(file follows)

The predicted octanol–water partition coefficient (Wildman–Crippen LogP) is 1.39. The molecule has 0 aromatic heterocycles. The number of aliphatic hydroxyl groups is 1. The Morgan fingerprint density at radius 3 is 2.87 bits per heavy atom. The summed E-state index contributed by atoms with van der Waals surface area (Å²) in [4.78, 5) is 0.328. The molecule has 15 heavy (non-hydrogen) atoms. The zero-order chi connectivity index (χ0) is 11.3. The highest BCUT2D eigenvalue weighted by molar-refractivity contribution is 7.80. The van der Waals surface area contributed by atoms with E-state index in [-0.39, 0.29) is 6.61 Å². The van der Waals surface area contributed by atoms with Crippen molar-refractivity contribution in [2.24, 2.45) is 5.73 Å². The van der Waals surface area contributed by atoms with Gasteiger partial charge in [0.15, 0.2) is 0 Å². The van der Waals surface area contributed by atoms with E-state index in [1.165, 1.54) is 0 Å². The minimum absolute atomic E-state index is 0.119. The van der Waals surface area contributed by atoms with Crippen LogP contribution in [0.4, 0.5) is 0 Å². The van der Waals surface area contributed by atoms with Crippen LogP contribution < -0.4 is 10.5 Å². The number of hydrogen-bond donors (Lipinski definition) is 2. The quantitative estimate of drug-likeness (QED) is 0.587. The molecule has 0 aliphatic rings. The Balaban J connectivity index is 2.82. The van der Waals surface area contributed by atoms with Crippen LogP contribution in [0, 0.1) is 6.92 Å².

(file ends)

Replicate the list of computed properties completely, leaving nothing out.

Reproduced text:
The predicted octanol–water partition coefficient (Wildman–Crippen LogP) is 1.39. The molecule has 0 aromatic heterocycles. The number of aliphatic hydroxyl groups is 1. The Morgan fingerprint density at radius 3 is 2.87 bits per heavy atom. The summed E-state index contributed by atoms with van der Waals surface area (Å²) in [4.78, 5) is 0.328. The molecule has 15 heavy (non-hydrogen) atoms. The zero-order chi connectivity index (χ0) is 11.3. The highest BCUT2D eigenvalue weighted by molar-refractivity contribution is 7.80. The van der Waals surface area contributed by atoms with E-state index in [-0.39, 0.29) is 6.61 Å². The van der Waals surface area contributed by atoms with Crippen molar-refractivity contribution in [2.24, 2.45) is 5.73 Å². The van der Waals surface area contributed by atoms with Gasteiger partial charge in [0.15, 0.2) is 0 Å². The van der Waals surface area contributed by atoms with E-state index in [1.165, 1.54) is 0 Å². The minimum absolute atomic E-state index is 0.119. The van der Waals surface area contributed by atoms with Crippen LogP contribution in [0.4, 0.5) is 0 Å². The van der Waals surface area contributed by atoms with Crippen LogP contribution < -0.4 is 10.5 Å². The number of hydrogen-bond donors (Lipinski definition) is 2. The quantitative estimate of drug-likeness (QED) is 0.587. The molecule has 0 aliphatic rings. The Balaban J connectivity index is 2.82. The van der Waals surface area contributed by atoms with Crippen LogP contribution in [0, 0.1) is 6.92 Å².